Tasha Wing recently alerted me to this fun post on Laura Resau‘s blog about her unique writing space — a vintage travel trailer! I know that Cindy Lord and Sarah Miller both have darling little cottages in their back yard to which they retreat to write. And Susan Patron built a cabin in the desert (not unlike the setting for her fabulous Lucky books) where she puts pen to paper.
I recently cleaned out/rearranged my office at home and, though I have yet to find the perfect reading chair, am pretty happy with the cozy space.
The lovely Newbery poster Susan Patron gave me — with signatures from her and my two Silver Sisters,
Jenni Holm and Cindy Lord
And at Shangri-Lar, I have the Dick and Jane suite, complete with an ever-changing view of Boundary Bay.
I may occasionally take a nap here when stuck.
I’m curious about your writing/painting/creating space. What’s it like? Or maybe you have a dream space – what’s it like? If you’re willing to share, I’ll put your name in a drawing for a copy of The Fences Between Us, hot off the Scholastic presses.
I also have a darling little cottage out back, complete with red enamel stove and comfy chair and mismatched rugs, But I find I can’t write there. I feel abandoned, exiled, locked away in solitary confinement. Instead I have taken over two places in the house: the library loft and the big green chair in the living room. I like to be in the heart of the house. Ahh, now I can work, when I’m not procrastinating.
My writing space gives new meaning to the word “cozy”. It’s about five feet by six feet, in what used to be a “sitting area” in our bedroom. There is just room for my desk (with a shelf above) a bookshelf to my left, the window behind me (great garden views if I swivel my head), and a small filing cabinet to the right with seven stacked trays full of material that was once organized. A second tall bookshelf straddles the main wall of the bedroom, full of books on writing.
Cramped, yes, but strangely enough it’s quite easy to get immersed in my writing in this little alcove. It seems quite removed from the distracting world (except, of course, for the Internet.)
I like your writing spaces!
I have a small desk in the office/game/guest room. I would dearly love a space of my own! I started spending the first half of my day standing in the kitchen with my laptop on top of a game box. This strange setup (plenty of distractions) does have a great view of the garden. I get distracted watching birds and dragonflies, but I’m happy to be out of a chair for part of my day.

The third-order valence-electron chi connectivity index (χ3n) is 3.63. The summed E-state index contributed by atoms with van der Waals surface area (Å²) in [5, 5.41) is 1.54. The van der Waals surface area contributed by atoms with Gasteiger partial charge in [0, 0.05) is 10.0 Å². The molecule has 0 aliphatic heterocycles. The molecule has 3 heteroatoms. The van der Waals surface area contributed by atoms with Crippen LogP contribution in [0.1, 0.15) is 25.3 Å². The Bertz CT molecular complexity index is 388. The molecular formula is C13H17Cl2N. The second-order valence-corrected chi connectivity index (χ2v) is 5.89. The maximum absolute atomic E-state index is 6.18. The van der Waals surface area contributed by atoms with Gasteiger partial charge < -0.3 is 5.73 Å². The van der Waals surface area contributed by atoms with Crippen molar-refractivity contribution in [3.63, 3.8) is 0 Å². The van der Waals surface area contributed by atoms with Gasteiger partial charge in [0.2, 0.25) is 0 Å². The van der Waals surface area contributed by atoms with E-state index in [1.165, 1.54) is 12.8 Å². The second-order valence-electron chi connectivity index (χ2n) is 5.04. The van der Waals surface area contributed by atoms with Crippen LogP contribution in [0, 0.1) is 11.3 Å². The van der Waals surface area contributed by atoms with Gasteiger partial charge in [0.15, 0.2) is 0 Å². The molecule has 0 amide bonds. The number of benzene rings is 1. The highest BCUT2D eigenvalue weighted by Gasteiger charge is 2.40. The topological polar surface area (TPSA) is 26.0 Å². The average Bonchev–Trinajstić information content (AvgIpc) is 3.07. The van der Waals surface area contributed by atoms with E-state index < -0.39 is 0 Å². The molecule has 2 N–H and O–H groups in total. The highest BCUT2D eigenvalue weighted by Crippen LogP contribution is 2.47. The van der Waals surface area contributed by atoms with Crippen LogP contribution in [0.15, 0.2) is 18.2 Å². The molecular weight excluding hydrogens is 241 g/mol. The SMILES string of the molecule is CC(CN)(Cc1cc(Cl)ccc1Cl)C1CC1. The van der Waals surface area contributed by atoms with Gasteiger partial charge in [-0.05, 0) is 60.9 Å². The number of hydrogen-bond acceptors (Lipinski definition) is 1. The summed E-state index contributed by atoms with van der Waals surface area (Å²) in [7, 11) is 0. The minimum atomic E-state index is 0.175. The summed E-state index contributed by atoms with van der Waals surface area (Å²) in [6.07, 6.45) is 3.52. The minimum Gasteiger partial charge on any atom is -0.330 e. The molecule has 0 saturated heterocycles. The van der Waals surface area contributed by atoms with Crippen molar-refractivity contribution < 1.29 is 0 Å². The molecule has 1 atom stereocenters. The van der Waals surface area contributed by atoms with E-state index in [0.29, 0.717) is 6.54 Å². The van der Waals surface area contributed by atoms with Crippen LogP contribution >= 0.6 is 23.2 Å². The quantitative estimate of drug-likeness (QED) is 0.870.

Michele, for many years, my “office” was a corner of the kitchen table. Then I graduated to the dining room table (when we moved to a house with a dining room), then I had a small nook in the guest/sewing room. what I have learned is that — as lovely as my new spaces are — it’s not about the room, it’s about the person sitting in the chair (or standing in with the laptop on top of a gamebox) that counts. Write away!
Elizabeth, small is good. Think of that architect who’s made a mint off of the Small Spaces books! It’s really about the work we do, not the work space we’re in, right?!
This is so funny, because I just wrote about Kara Resau’s trailer on my blog, too! It’s at
and explains my ideal space as well as how I had to let go of my old office space so my two little boys could have a playroom (our house is small, and they share a bedroom). So, while I wait to someday get a little vintage trailer, too, I write where I can, like the couch, my bed, my little desk in my bedroom, Starbucks, etc.
Granted, it’s about what we are doing, not where we are doing it but having spent a fair bit of time writing in challenging places like hospital rooms, airport lounges, bus stops and the like, I much prefer to work in my spare bedroom-turned-office! As for my dream space, it would be: 1) by the water, 2) with lots more bookshelves, 3) with a fireplace where I can toss the stuff that didn’t turn out right! (BTW check out my own posts about this topic at http://nancychristie.blogspot.com/2009_08_01_archive.html)